August 28, 2006
The Metro Metric - a taste of everything
Outside the Dillon’s parking lot is the old trailer marking the location of the Olathe Plywood and Carpet store, which has been in operation for many decades. Once the only thing out here, it’s now fairly hidden from view behind old growth trees and a multitude of shops and housing developments. It marks the beginning of our journey today.
Showing up first to the ride was Karen, from Chicago, whom was in town visiting family and took some time out to come ride with us after seeing the ride announced on the webpage. We had a good conversation while waiting for the other riders to show up, and I made a memorable blunder while we talked: she had asked if very many women showed up to the rides, and based simply on past experience the answer was an unfortunate “no” – the CommuterDude rides in the past had drawn a largely male crowd. About fifteen minutes later however, Liz, Michelle, Sue, and Terri (on the tandem with Dave) showed up in the parking lot, making Dave and I the only men in attendance. So much for that theory! Karen showed up on exactly the right day!
A few minutes later, Jerry showed up on his Cannondale tourer, and we were ready to head out. A brief review of the map, some rules and reminders, and we were off into the cool, humid morning. The skies looked threatening, but it was a welcome change from the heat-wave that had recently broken. With temps in the mid 70’s, it was downright pleasant!
This is the kind of ride start that I like most – a slow pace, and people milling about from bike to bike, chatting it up, and discussing the day to come. The chatter mixed perfectly with the sounds of freewheels clicking, brake levers engaging and releasing, and the crumpling of route maps into jersey pockets, while tires of all sizes crunched against the pavement below. Ahhh… nothing quite like a good group ride!
We made our way north and west, crossing under I-35 via the roundabouts on Sheridan, and then crossing the RR tracks and Santa Fe, on our way to Woodland Road for the long push northbound.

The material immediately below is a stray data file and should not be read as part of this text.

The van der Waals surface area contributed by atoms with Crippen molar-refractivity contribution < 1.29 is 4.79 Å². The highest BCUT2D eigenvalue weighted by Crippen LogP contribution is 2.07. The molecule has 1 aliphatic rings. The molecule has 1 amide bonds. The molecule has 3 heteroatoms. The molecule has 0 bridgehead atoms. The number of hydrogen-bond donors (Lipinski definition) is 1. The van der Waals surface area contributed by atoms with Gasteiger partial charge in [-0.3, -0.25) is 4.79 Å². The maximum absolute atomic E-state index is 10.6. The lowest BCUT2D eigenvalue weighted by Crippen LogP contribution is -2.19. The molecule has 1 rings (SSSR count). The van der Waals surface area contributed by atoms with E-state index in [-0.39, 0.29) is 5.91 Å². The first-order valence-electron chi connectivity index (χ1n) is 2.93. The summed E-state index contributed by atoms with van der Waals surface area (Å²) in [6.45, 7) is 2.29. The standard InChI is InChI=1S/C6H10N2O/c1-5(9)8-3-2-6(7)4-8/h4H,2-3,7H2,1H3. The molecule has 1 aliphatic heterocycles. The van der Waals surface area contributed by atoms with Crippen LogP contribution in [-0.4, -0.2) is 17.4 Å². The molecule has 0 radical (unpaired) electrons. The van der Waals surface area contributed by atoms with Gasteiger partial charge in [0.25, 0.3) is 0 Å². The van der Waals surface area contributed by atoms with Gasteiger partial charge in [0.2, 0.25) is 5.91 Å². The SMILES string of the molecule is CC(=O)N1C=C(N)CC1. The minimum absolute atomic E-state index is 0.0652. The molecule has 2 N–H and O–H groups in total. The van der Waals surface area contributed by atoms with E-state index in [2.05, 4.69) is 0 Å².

Backwards from me on the road; Michelle on her Trek; Liz on the gorgeous orange Orbea; tied for position on the road are Karen waving and smiling, riding her rare (in these parts) Independent Fabrication Club-Racer in bright yellow with pink accents, and Jerry on his Cannondale CAAD3 touring bike; Dave and Terri on the Santana tandem, and Sue on her Schwinn hybrid; We’ve just turned north on Woodland, with murky skies above us.
It was a strange day, as we made out way north; we encountered a rag-tag bunch of bicycle riders on a morning ride as well, older folks and younger kids pedaling away the comfortable morning – and, sadly, in obvious need of some of Spinman’s help in the form of Road I certification classes, as they dodged from sidewalk to street haphazardly, some blowing stop-signs, some without helmets! Still it was good to see “non-cyclists” out for a ride – one was even riding a little piece of history in the form of a Free Spirit 3-speed, which looked to be all original. Still, its apparent that there is still a lot of work to be done in the realm of bicycle education, at all levels.
A nice mixte, complete with front basket (maybe a Wald?), and high-rise handlebars – but no helmet. I love the jeans, camera and wide tires – Grant at Rivendell would LOVE this scene! Kudos on the properly-aimed reflector, too! Further up the road are Dad and kids, all wearing helmets quite nicely, and just a little further, just above the kid’s blue helmet, is the white ballcap and suspenders of the gentleman riding the burgundy Free Spirit 3-speed, complete with full steel fenders – very nice! Behind me are at least 10 other assorted riders of all ages, but I didn’t get the camera out of my pocket in quite enough time to capture them all.
We continued up Woodland Road, and near K-10 highway we started picking up a few more riders! Waiting for us on the bike path were Robert on a borrowed, and fantastic, Raleigh Technium from the early 80’s – all steel, and a stately blue color, with new Brooks B-17 mounted. Also in the group was Bill on his fine Rivendell Atlantis with moustache bars, wood fenders, and bags.